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Othello delays rules on marijuana gardens

Planning commission recommends ban

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Posted: Monday, January 14, 2013 9:00 am

OTHELLO - Othello plans to continue delaying making rules for community medical marijuana gardens for at least six more months.

The decision comes after the planning commission recommended the city not allow the gardens in the city. The council requested the commission examine the issue in July.

The issue started roughly two years ago when Gov. Chris Gregoire vetoed portions of a bill, but left in a section allowing groups of medical marijuana patients to grow the plant in a community garden. The law allows up to 10 qualifying patients to grow as many as 45 marijuana plants in a shared garden. Each patient is allowed to grow as many as 15 plants each.

State law allows cities to delay implementing the law while officials develop codes, City Planner Darryl Piercy said. The law's intent is to provide time for cities to react to certain elements of the law.

"The intent of that legislation, the moratorium, is really to be for a brief period of time. The law allows for up to six months," Piercy said. "It does allow for the extension of that moratorium to go on should the need arise."

A number of issues are impacting implementing new codes, Piercy said. One was the passage of Initiative 502, legalizing recreational use of marijuana. The second is a lawsuit appealing the City of Kent's ban on community medical marijuana gardens.

The initiative specifically states it doesn't affect the medical marijuana laws, but Piercy said cities are finding it isn't quite the case.

"It's possible we may get new information based on this court case that would change the thinking, or at least the relationship, between medical marijuana gardens and recreational use of marijuana," he said.

Othello's planning commission did continue examining the issue even with the unanswered questions, Piercy said. The commission developed four options: continue delaying setting up codes, allow the gardens, allow uses which comply with state and federal laws, and banning the gardens.

"In discussing all of those options, the planning commission looked at the pros and cons, looked at the potential risk to the city in terms of litigation and after giving all those items consideration ... the planning commission moved forward with the recommendation, voting unanimously, to prohibit medical marijuana gardens within the City of Othello," he said.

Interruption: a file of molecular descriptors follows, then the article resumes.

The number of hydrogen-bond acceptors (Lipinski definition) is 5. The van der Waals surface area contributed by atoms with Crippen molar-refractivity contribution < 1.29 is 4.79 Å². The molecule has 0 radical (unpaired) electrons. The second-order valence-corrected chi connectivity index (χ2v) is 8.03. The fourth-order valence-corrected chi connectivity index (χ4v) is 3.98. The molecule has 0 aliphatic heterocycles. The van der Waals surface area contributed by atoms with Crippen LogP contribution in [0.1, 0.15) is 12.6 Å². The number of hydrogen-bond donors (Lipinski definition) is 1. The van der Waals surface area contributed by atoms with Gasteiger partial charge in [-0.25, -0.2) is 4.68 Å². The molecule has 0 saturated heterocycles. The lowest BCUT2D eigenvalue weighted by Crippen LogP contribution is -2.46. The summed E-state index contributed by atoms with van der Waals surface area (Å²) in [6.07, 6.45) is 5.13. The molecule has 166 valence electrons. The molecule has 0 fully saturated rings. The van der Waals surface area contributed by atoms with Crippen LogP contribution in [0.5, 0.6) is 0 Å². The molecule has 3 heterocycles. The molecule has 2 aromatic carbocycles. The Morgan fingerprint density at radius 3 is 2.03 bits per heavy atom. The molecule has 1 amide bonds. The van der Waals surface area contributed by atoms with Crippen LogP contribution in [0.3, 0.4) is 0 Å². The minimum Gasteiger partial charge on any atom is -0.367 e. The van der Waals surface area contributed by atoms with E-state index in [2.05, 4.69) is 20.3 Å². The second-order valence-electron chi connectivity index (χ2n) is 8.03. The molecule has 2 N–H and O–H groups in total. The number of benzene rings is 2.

The commission realized the recommendation was the most likely to allow people to sue the city, he said.

"They recognized that risk, but also felt that was the right thing to do for the City of Othello," Piercy said.

Since the commission finalized its recommendation, the initiative passed and the lawsuit in Kent has progressed, Piercy said. City Attorney Katherine Kenison recommended waiting to see the outcome of the initiative and the lawsuit.

"It may shed new light and new ability on the city to either prohibit medical marijuana gardens if they chose, or the courts may rule that the cities must allow for (the gardens,)" he said.

Piercy explained the passage of another six-month delay in establishing codes does push the limits of the law's intent, but since questions about the law remain it isn't as concerning as other issues.

"It appears to be a very safe route for the city to take, pending the outcome of issues of medical marijuana gardens in relation to recreational use of marijuana," he said.

Kenison explained the plaintiffs in the Kent lawsuit asked the state Supreme Court to review the case. If the court accepts the case, arguments are expected in the summer and a decision before the end of the year.

Kenison said the initiative's passage made deciding what to do with medical marijuana gardens a moving target.

"I've not been concerned, as I normally would be, about making a recommendation to extend your moratorium," she said. "I don't see any point in wasting our resources, as scarce as they are, in trying to tackle an issue that we don't know what the end will look like."

Kenison suggested establishing a one-year moratorium, saying the law allows it if the city established a plan.

Councilmember Ken Caylor agreed with continuing the delays, saying the state and federal governments need to make a decision about marijuana.

"I think before any city steps out on a limb on their own, they need to have state and federal (officials) get together and identify what's wrong if they haven't yet."

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